Hypertext is a relatively cheap technology that does not rely on substantial computer resources for writing or reading. The production of a Storyspace hypertext, for example Michael Joyce's (1992) Afternoon: A Story (Figure One), or Stuart Moulthrop's (1993)Victory Garden (Figure Two), requires a single author working in much the same way that authors have been working for the last few centuries.
The Storyspace hypertext authoring software will run on nearly any Macintosh computer, and more importantly the hypertexts themselves can be read on all but the oldest Macintosh computers. The software costs approximately US$125, and is easier to use than any current generation word processor.
At the Royal Melbourne Institute of Technology (RMIT), Media Studies students are able to produce such hypertexts (non-linear digital documents) within two hours of learning how to use the computer, and within three classes are incorporating still image, digitised video, and sound, into their hypertexts.
The documents produced can be shared simultaneously by other readers, and links to and from a single hypertext can be made by other readers (this can be done over a network). In assessing student essays submitted in this format I embed my comments within their work, with links to the sections I am commenting upon (Figure Three).
In some cases students have then incorporated my work into their work as they not only follow up my comments, but actively link to and from them - sometimes to contest, other times to acknowledge my position. On some occasions a specific critical essay has been made available as a hypertext, and a class freely links to and from this essay as they annotate and discuss the work. In turn all this additional material is incorporated into a single hypertext (though this is optional) and all students can read what other students have done, and in turn create new links within the text, and make further comments.
This simple example ought to illustrate the manner in which the relationship between author and reader, and between reader and text, is actively opened and enlarged by hypertext. It is within this space that the full implications of new media are being developed, and it is this space that constitutes the possibilities of a new mode of non-linear reading and writing.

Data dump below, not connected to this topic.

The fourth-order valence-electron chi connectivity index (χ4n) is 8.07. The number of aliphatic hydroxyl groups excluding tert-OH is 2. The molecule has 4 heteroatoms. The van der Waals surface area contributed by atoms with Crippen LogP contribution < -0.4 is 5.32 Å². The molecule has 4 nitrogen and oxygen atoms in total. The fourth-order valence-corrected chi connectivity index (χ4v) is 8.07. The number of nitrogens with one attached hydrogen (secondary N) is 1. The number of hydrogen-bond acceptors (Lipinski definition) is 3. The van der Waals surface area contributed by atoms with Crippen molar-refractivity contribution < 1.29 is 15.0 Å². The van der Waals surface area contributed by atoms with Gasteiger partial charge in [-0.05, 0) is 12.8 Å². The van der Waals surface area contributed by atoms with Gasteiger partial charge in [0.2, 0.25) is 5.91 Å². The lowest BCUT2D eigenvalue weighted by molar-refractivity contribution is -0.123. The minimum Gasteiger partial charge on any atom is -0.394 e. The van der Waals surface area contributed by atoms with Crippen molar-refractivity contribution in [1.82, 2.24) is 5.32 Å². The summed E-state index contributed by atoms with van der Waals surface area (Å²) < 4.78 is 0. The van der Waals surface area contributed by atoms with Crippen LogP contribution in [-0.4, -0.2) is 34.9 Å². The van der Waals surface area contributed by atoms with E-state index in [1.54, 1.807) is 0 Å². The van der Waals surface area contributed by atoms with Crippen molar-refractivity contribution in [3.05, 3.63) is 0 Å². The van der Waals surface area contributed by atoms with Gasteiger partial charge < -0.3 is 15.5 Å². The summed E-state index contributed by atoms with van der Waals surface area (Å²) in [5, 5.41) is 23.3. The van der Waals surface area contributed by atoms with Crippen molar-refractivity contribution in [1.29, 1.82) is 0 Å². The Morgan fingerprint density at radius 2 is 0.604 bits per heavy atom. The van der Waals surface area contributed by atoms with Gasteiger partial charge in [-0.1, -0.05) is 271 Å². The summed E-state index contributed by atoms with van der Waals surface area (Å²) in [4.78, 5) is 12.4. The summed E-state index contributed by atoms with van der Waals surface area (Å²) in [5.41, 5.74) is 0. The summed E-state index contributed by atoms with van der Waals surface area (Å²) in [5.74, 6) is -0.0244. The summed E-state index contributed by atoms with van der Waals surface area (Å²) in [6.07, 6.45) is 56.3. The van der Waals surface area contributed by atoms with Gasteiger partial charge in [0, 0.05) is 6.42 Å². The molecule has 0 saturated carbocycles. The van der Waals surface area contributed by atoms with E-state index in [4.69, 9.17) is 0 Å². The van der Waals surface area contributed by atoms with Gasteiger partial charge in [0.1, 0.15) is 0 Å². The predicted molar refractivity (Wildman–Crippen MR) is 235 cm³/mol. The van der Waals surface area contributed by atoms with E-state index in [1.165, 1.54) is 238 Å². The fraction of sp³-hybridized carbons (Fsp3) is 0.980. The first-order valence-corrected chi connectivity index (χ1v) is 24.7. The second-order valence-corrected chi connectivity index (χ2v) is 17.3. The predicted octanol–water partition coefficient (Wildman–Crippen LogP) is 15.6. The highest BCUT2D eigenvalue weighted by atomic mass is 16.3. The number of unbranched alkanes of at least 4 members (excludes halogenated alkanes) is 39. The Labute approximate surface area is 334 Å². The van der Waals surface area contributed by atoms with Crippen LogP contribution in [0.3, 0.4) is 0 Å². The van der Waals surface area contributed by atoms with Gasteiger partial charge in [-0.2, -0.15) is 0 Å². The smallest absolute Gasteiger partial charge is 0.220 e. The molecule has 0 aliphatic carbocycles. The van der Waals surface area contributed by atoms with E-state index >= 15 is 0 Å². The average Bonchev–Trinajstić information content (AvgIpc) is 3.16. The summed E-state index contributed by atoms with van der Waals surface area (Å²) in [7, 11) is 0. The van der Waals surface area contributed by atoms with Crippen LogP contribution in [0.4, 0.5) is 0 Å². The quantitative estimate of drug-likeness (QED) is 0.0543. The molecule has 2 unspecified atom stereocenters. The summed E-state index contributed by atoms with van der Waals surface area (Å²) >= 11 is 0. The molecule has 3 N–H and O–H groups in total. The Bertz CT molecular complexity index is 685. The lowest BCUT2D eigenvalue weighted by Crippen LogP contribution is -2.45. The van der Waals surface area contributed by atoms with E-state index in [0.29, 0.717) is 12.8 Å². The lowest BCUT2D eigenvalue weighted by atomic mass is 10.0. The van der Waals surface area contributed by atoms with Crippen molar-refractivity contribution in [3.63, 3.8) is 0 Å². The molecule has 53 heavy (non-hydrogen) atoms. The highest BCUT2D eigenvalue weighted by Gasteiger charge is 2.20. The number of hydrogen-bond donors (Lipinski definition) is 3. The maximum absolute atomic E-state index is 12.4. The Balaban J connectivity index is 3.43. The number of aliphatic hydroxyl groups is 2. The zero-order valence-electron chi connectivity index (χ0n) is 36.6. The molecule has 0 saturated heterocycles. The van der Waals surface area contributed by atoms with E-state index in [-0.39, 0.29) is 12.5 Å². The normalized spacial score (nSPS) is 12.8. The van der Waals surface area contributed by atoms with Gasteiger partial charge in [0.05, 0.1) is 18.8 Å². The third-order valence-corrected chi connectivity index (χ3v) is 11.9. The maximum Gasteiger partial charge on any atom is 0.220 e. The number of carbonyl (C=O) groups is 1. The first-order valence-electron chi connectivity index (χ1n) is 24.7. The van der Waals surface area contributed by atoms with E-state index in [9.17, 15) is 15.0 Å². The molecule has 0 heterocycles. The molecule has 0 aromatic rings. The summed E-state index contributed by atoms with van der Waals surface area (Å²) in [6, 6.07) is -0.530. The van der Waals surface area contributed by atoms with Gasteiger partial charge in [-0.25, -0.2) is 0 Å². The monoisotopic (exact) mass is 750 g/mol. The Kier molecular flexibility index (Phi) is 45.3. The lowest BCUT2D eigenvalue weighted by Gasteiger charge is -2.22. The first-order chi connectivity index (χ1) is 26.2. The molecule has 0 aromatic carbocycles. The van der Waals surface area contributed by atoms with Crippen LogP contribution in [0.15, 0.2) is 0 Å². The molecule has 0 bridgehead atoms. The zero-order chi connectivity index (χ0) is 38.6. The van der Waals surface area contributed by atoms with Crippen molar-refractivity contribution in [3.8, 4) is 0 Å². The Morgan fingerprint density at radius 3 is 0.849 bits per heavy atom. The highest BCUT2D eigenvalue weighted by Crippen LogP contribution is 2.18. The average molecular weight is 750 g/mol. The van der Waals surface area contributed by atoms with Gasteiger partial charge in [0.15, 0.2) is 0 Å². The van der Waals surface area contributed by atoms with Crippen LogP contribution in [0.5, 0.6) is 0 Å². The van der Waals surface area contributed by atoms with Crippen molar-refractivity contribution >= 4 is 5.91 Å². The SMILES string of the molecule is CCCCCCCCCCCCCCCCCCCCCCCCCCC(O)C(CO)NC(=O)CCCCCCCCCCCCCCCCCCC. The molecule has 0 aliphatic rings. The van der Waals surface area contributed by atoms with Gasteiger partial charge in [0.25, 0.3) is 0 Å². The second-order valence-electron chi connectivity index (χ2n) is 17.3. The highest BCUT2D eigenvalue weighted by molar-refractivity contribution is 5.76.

An analogous example is of course the World Wide Web. Many commentators attribute the extraordinary growth of the Web to its multimedia content, but this is to misunderstand the basic fact of Web publication - anyone can publish and everyone is. It is not content that is driving the Web, it is the ease of publication (this is why there are so many complaints about the amount of 'noise' on the Web) and this is probably analogous to the invention of affordable pen and paper, not the printing press.
A major emphasis within hypertext environments is the process of writing and construction. Unlike most multimedia production systems (which require expensive, resource rich, and 'high-end' programs, computers, and skills) hypertext authoring occurs in the same environment as hypertext reading. The writer literally works in a non-linear environment, in a non-linear manner. Multiple spaces can be open at any time, multiple hypertexts can be open, multiple views of a particular hypertext can be available, and linking can take place across any of these spaces (Figure Four).
In addition, unlike multimedia, there is no particular demand to produce texts that are the digital equivalent of print publishing's 'coffee table' books. A hypertext can be a small essay (such as this), a collection of interrelated works (such as an anthology), or a major project delivered via CD-ROM. They may fit on a floppy disk, be distributed via the Internet, or simply mailed to somebody. This allows hypertext writing to be pragmatically much more of the everyday, and rather than being something that is used intensively it becomes extensive.